Nov. 4, 2013 at 9:43 AM ET
Convicted felon and former New York Police Department commissioner Bernard Kerik continued his criticism of federal sentencing guidelines he called “flawed,” while insisting Monday he’s not trying to raise public sympathy for himself.
“It’s not about me being a victim of the system. I think the system is flawed. I think the system is supposed to punish. It’s not supposed to annihilate personally, professionally, financially,” he told TODAY’s Matt Lauer in the second of a two-part interview with the former nominee for Homeland Security secretary.
“It’s not supposed to destroy families. The punishment must fit the crime. I was in prison with commercial fishermen that caught too many fish that spent three years in prison,” he said. “Their licenses were removed. They’re not going to be able to work in that industry for the rest of their lives. That’s a life sentence.”
In a statement to TODAY.com, Kerik elaborated. "Let me say this clearly: Bad people who do bad things belong in prison," he wrote. "Some for long periods of time; some forever. However, good people who make mistakes can be punished with alternative sentences — fines, home detention, probation, and community service. People who, for example, catch too many fish or sell a whale’s tooth on eBay or exaggerate their income on a mortgage application can be punished without prison."
During an interview that aired last week, Kerik handed Lauer a nickel to demonstrate the amount of cocaine that sends an offender to prison. “I was with men sentenced to ten years in prison for five grams of cocaine. That's insane. That's insane,” he said.
On Monday, Kerik said the response to the interview, his first since being released from prison, has been “crazy — major, major response.” That included a wide range of emotions on social media.
But others disagreed with Kerik, saying inmates ended up in prison because of their own making.
Kerik pleaded guilty in November 2009 to eight counts, including tax evasion and lying to the White House over his nomination to run the Department of Homeland Security.
Kerik said he doesn’t feel above the law because of his position in law enforcement but that he simply failed to “keep track” of things he should have.
“I think it’s just, you wind up in these positions. You don’t focus on the right things. You don’t pay attention to the ethical issues that you should, and it’s a big problem, particularly when you are scrutinized, at that time or later, in a way that nobody really gets scrutinized,” he said, saying he planned to speak more about his fall from grace “in due time.”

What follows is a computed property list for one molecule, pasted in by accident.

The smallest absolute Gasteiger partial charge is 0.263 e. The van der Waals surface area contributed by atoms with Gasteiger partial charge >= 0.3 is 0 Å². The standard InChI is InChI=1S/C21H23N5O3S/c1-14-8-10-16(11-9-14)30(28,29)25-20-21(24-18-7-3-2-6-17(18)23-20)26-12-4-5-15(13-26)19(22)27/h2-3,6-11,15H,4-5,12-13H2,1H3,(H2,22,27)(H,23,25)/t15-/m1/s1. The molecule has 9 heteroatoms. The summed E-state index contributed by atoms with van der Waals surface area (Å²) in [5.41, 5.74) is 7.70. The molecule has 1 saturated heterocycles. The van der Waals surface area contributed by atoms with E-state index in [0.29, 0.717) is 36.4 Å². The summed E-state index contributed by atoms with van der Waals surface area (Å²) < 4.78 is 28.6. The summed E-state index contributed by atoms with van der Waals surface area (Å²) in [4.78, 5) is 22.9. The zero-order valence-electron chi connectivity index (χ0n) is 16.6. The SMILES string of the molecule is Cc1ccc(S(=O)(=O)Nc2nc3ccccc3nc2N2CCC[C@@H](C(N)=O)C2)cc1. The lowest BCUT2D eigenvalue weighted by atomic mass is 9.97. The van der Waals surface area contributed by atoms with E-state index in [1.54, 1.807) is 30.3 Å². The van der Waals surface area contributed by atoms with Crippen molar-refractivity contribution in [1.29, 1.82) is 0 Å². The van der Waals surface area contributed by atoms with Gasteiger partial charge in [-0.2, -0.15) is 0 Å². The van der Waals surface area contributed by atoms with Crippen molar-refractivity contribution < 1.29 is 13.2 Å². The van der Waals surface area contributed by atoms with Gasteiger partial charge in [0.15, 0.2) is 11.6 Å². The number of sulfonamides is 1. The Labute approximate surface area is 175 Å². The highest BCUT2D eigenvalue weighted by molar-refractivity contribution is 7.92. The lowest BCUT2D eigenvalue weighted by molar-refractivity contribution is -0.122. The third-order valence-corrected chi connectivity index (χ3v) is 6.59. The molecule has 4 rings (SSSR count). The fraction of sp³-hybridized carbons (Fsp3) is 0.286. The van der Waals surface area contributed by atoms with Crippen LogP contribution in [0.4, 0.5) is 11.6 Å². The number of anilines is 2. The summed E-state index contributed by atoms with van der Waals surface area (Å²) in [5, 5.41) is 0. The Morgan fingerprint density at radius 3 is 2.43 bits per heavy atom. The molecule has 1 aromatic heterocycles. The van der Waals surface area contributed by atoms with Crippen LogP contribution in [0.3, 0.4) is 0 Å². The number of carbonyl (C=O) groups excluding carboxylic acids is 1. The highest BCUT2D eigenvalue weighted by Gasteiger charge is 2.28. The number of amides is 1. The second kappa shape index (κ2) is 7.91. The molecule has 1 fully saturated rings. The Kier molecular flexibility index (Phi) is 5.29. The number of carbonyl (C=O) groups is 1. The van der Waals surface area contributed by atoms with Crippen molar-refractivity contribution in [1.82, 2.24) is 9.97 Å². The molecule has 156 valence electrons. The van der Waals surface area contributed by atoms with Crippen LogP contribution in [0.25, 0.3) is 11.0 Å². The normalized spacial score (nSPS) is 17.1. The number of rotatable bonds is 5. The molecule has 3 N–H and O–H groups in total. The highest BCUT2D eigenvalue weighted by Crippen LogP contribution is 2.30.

Kerik was sentenced to serve four years in a federal minimum-security prison. He was released in May after serving three years and served out the remainder of his term under home confinement, which he recently finished.
Kerik hit national headlines after working his way up from cop to a plum spot on the security detail for former New York Mayor Rudolph Giuliani. He then got named commissioner of the city’s Department of Correction, turning around Rikers Island, one of the nation’s largest, and most violent, metropolitan jail complexes.
Years later, Kerik went on to lead the New York Police Departme nt and rose to prominence following the September 11 terrorist attacks. In 2004, President George W. Bush nominated Kerik to be Homeland Security secretary. Kerik soon withdrew his name from consideration, citing past employment of an illegal immigrant as a nanny, but stories related to personal and marital strife followed.
Kerik admitted to having a relationship with corrections officer Jeanette Pinero while he was first deputy commissioner of the New York City Department of Corrections, which he claimed ended in 1997, before he married his third wife in 1998. But Kerik was married during his affair with powerhouse book publisher Judith Regan. That began when she worked with him on his memoir, the 2001 best-seller “The Lost Son,” a New York Daily News investigation unearthed in 2004.
During both interviews with Lauer, Kerik said he served time with non-violent inmates, many of them first-time offenders sentenced disproportionately for their crimes.
On Monday, he spoke about a 21-year-old Marine sniper who was jailed for selling a pair of night-vision goggles on eBay.
"Gets three years in prison but for the rest of his life he’s going to be a convicted felon and can’t do anything else publicly for the country," he said. "It's just horrible."